The fact that I work for myself, I do work a lot of hours. Work doesn't stop just because it turns to 5 o'clock. In a way I still like that, because I'm in demand and it means that I'm needed, which is quite nice!

But on the other hand, working long hours can be tiring. Sometimes, you really just don't want to go to work and would like a day off instead, but you can't. But I suppose you get that in every job!

What are your ambitions?

I would love to have a Porsche by the time I'm 25!

No, seriously, I want to open another photography studio down in London. I'm 22 now, by the time I'm 30, I want to try and have at least three studios throughout the UK, that's my main ambition, I think.

What advice would you give to someone interested in your career?

Work hard. Don't let anyone put you off. I had lecturers that told me that I wasn't going to get into the industry, always putting me down, always saying that my work wasn't good enough.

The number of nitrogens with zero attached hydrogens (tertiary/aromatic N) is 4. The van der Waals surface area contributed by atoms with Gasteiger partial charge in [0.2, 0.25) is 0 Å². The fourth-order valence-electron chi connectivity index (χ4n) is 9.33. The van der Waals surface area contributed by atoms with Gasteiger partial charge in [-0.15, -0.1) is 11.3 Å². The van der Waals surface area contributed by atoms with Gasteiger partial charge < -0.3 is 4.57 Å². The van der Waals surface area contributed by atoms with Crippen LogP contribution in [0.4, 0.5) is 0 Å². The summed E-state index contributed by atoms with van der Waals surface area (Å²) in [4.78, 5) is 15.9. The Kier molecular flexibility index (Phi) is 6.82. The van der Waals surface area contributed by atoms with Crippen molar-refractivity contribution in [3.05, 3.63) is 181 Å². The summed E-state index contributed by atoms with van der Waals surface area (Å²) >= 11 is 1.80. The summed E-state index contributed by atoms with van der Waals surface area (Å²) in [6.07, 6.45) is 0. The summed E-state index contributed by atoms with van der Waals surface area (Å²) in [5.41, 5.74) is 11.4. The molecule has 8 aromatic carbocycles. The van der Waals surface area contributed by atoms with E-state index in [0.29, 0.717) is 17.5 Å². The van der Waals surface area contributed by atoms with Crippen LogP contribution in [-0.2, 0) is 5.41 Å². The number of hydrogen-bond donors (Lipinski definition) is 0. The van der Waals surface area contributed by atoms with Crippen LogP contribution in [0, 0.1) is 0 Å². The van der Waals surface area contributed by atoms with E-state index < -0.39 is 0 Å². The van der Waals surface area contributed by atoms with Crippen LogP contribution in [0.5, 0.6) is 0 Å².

I've had a lot of people try and stop me getting to where I am now, whether it be people I used to work with, or people who are competition who are just trying to put a spanner in the works.

Basically, just keep going. If you're good, you will get through it. Just get as much work done as you can, whether it is paid or unpaid, get yourself out there and get your name known.

A day in the life

8:00 am

Arrive at the studio, turn the computer on and check any emails. Look in the diary to see what is planned for the day.

9:30 am - 10:30 am

Make-up artist and hairdresser arrives at the studio. Have a quick staff meeting to make sure we know what needs to be done for the day's photo shoots.

10:30 am - 12:30 pm

Photo shoots.

12:30 pm - 1:00 pm

Lunch.

1:00 pm - 5:30 pm

Carry on with photo shoots. Make-up artist and hairdresser normally finish at 5:30 pm.

5:30 pm - 7:00 pm

Download photographs onto the computer, sort them out into order and save them onto disk. Preview the package of images.

7:00 pm - 7:30 pm

Close studio and go home.